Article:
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Spaceflight mass spectrometry

OU instrument used on Rosetta mission

The scientists in the Centre for Electronic Imaging and the Space Instrumentation Group at The Open University have been involved in the development of instruments for space applications for many decades. Although the use of detectors for space astronomy is a very specialised area, the basic principals can be applied to a wide range of fields. Over recent years we have, for example, taken research towards the International X-ray Observatory and considered how this could benefit synchrotron research; the detection of low energy X-rays in specialised cameras is essentially the same process whether in a laboratory or orbiting in space. In this multidisciplinary project, we will be looking at how expertise built through space research can be transferred to exciting new ground-based applications, from synchrotron research to medical imaging. Our studentships span a range of activities at the cutting edge of detector development, and offer the chance to work closely with scientists from within the research group and the detector manufacturers, e2v technologies, to give experience of both academia and industry.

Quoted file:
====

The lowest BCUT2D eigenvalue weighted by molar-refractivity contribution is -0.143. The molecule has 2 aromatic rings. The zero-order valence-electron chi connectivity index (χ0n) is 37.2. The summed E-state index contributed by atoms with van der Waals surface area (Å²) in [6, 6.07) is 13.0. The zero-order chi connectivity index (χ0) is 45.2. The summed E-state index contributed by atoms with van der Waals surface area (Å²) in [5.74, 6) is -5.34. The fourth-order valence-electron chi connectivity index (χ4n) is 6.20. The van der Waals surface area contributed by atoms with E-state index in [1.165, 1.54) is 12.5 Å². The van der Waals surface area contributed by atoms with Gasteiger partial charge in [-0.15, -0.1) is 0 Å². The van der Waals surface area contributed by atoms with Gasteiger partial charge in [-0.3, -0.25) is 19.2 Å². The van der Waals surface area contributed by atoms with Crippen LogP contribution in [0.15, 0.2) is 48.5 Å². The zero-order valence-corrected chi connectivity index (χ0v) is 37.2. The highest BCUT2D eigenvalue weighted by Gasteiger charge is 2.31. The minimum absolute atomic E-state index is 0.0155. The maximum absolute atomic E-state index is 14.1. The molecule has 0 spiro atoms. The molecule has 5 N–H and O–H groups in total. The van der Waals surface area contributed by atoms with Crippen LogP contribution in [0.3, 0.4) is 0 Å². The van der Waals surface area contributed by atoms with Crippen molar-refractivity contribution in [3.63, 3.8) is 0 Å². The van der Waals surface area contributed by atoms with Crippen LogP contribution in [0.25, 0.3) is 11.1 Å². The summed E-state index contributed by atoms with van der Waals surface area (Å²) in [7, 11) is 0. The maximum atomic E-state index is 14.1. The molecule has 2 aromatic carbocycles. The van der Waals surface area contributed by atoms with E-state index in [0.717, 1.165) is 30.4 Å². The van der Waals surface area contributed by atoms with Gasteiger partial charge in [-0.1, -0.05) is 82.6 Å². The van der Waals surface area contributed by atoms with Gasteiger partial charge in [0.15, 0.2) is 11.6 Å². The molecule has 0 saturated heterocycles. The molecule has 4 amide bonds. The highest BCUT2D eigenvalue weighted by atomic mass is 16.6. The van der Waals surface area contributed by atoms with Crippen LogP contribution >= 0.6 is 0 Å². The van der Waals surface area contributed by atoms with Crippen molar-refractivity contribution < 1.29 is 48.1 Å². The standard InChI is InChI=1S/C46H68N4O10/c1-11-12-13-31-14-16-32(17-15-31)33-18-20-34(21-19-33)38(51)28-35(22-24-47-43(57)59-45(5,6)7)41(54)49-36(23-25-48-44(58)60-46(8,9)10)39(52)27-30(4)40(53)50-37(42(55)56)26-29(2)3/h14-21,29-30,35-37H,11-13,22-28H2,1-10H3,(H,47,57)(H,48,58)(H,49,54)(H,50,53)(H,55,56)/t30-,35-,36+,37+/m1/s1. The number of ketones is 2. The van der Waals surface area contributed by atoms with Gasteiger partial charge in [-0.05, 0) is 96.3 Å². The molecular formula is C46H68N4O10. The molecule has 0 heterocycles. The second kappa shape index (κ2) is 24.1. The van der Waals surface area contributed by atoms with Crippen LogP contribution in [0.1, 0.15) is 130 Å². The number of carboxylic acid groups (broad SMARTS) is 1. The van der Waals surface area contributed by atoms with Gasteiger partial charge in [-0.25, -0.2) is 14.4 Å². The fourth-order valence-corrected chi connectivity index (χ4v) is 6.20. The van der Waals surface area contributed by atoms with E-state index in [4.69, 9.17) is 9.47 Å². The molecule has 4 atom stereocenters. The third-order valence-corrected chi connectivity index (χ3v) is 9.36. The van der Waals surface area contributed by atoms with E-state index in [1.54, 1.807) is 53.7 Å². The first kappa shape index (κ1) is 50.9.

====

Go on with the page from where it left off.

Qualifications available:

PhD

Fees:

For detailed information on current fees visit Fees and funding.

Entry requirements:

Minimum 2:1 (or equivalent).

Expressions of interest should normally be accompanied by an up-to-date CV.

Current/recent research projects

  • Development of an X-ray camera for the OGRE sounding rocket
  • Development of an imaging camera for UKube-1
  • Investigation of electron multiplying CCD technology for space astronomy
  • Radiation damage in scientific sensors for space
  • Development of CMOS imager for the JANUS camera on JUICE

Potential supervisors

Further information

If you have an enquiry specific to this research area please contact:

Name:
Administrative support
Email:
STEM-SPS-PhD-Admin@open.ac.uk
Phone:
+44 (0)1908 858253

For general enquiries please contact the Research Degrees Team via the link under 'Your Questions' on the right of the page.